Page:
March 2, 2017

Meet the nun who’s helping to give incarcerated women a second chance

Hour Children serves families in the New York City area affected by mass incarceration

For more than 30 years, Sister Tesa Fitzgerald has supported families of incarcerated women in the New York City area. Photo courtesy of Hour Children


Meet the finalists for The Atlantic’s Renewal Awards, underwritten by Allstate. These individuals are the forces behind the 25 nonprofits competing for $100,000 in grant money. Five winners will be announced March 30 at The Renewal Summit in Washington, on, and here, on The Renewal Project.

Sister Tesa Fitzgerald, Congregation of St. Joseph, is the executive director of Hour Children. After 16 years of work in schools throughout the New York area, she dedicated herself to families impacted by incarceration.

At 70, Sister Tesa is still fighting to dispel the stigma surrounding incarceration. With Hour Children, she hopes to create a more positive and meaningful support system for formerly and currently incarcerated women and their children.

You can follow Hour Children on Twitter (@HourChildrenInc) and on Facebook.

This questionnaire has been edited for length and clarity.

Describe your community:

Hour Children serves currently and formerly incarcerated women and their children, as part of our mission to reunite families impacted by incarceration. We work inside two women’s correctional facilities in Westchester County, New York, the facility for women on Rikers Island in new York City, and offer many programs in Long Island City, and throughout the borough of Queens.

What inspired you to do this work?

In 1986, Sister Elaine Roulet, CSJ, Director of Family Services at the Bedford Hills Correctional Facility, asked Sisters to come together to establish a home for children whose mothers were incarcerated. Along with other Sisters of St. Joseph, I opened “My Mother’s House” as a home for eight children. I soon realized that if the families were to be successfully reunited, the mothers would need supportive housing and job training after their release from prison. In 1992, Hour Children was formed as a way to support these families, both during and after incarceration.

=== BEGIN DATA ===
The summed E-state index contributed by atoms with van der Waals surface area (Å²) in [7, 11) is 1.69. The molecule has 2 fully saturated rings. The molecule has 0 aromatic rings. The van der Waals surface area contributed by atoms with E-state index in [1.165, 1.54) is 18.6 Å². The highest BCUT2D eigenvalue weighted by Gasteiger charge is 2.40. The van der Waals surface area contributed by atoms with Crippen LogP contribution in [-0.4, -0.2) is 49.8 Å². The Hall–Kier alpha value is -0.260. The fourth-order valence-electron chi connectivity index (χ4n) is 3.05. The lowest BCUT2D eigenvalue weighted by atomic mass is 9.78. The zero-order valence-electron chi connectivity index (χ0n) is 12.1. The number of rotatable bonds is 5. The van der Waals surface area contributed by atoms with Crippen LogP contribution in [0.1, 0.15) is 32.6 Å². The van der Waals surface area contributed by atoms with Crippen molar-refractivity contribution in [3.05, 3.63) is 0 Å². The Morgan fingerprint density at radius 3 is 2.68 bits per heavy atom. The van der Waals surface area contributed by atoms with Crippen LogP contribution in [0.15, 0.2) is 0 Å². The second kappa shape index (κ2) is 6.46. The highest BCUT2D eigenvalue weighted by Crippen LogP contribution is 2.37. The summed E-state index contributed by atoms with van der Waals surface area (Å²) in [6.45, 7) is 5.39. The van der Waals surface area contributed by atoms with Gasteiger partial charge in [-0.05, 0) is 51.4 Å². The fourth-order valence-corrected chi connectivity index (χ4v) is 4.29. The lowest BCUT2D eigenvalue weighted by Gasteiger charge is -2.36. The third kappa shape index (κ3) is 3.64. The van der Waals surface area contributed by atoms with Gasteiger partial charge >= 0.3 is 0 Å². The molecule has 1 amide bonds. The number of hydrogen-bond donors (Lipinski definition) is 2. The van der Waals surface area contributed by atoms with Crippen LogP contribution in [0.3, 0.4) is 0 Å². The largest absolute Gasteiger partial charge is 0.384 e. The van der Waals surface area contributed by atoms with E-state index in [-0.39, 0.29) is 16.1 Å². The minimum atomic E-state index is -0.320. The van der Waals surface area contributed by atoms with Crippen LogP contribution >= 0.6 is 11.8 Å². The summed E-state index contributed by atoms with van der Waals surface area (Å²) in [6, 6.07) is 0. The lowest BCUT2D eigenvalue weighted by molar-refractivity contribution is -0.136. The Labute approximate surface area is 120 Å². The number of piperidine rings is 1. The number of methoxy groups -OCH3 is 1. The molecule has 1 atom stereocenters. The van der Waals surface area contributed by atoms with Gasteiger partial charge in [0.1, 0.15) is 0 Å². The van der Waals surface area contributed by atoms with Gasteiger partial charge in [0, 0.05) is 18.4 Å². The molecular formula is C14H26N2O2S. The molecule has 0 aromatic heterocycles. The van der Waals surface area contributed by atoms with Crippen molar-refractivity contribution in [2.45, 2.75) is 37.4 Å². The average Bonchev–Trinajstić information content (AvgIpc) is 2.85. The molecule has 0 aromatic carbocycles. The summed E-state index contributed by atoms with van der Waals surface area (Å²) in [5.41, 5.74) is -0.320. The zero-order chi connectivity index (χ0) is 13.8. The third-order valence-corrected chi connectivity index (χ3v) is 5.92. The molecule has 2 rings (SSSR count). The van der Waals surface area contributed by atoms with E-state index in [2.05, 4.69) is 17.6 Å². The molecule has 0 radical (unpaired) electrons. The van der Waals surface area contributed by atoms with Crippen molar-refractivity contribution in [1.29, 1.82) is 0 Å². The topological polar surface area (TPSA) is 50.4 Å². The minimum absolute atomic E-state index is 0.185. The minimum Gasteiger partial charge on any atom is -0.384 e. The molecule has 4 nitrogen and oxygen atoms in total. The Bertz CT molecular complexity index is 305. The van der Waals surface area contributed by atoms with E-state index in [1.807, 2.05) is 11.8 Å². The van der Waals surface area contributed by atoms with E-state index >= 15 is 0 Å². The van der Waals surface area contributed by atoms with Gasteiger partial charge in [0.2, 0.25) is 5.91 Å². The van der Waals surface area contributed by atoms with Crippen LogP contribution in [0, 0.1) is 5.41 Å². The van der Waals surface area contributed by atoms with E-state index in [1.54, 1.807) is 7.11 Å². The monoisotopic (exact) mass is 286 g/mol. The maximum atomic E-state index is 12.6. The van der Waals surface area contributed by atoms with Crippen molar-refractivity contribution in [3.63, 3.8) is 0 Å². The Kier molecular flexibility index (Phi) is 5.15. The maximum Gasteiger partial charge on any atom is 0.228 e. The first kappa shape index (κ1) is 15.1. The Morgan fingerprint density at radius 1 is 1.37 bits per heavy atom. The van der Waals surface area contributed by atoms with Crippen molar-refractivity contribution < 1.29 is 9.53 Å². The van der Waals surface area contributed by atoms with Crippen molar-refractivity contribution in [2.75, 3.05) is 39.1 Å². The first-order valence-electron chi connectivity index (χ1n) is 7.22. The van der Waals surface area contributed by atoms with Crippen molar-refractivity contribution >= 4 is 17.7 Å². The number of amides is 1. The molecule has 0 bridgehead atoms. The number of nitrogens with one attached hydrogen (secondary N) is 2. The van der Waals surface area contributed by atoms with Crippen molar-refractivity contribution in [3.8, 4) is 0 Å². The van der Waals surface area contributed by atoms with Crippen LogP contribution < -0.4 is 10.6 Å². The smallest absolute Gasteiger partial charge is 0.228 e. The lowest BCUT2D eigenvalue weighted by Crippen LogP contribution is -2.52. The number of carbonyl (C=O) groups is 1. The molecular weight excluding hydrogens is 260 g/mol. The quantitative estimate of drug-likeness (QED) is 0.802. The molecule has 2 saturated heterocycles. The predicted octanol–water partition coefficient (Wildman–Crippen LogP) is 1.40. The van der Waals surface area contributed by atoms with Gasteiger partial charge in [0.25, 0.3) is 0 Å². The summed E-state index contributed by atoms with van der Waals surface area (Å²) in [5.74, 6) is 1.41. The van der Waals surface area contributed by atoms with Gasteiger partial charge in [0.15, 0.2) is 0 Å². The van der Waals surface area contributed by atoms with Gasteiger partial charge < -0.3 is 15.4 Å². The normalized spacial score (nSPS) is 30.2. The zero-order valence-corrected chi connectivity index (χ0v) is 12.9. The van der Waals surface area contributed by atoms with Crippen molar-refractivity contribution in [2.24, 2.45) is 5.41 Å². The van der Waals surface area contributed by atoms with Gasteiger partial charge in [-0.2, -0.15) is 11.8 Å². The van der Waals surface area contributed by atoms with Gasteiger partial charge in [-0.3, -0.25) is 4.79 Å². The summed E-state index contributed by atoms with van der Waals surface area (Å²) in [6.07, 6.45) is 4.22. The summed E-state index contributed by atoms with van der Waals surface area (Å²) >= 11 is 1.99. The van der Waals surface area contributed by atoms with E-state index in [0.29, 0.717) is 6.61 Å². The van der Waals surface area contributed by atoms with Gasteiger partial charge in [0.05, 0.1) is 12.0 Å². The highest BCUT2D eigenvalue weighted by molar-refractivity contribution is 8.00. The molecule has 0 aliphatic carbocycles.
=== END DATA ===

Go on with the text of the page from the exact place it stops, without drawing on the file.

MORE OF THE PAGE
What ways are you helping to make your community thrive?

Hour Children supports women and their children both during the mother’s incarceration and afterwards. We make it possible for children to visit their mothers in child friendly visiting areas. We provide incarcerated mothers with parenting education and advocacy, and operate a nursery program in which mothers can live with their babies for up to 18 months. Once they reenter society, we provide the families with supportive housing, counseling, job training, as well as day-care, after-school, mentoring, and teen programs for children impacted by parental incarceration. We also operate a food pantry that fed 9,000 people last year. Women in our supportive housing program are ten-times less likely to return to prison than their peers.

What do you love about your community?

Long Island City is alive with diversity, neighborliness, and tangible support from people who care! The families of Hour Children add to the quality of life by their openness and commitment to seek the best from each other and their environs. You can feel it in the streets, the bodegas, and the sidewalk interactions.

What’s one thing you want outsiders to know about your community?

The women at Hour Children are dedicated mothers, good citizens, and worthy of our respect and compassion. They honestly own their poor choices. Unlike the stereotypes people might have about women that have been to prison, they are good neighbors, great friends, and terrific employees. They become fully engaged in community education and activities.

What leader or leaders inspired you?

I’m inspired every day by the women in Hour Children’s programs. They are determined to be good mothers, they support each other, they take ownership of their personal stories, and share those stories candidly with others.

Mikhail Klimentov

Mikhail Klimentov is a contributor to The Renewal Project.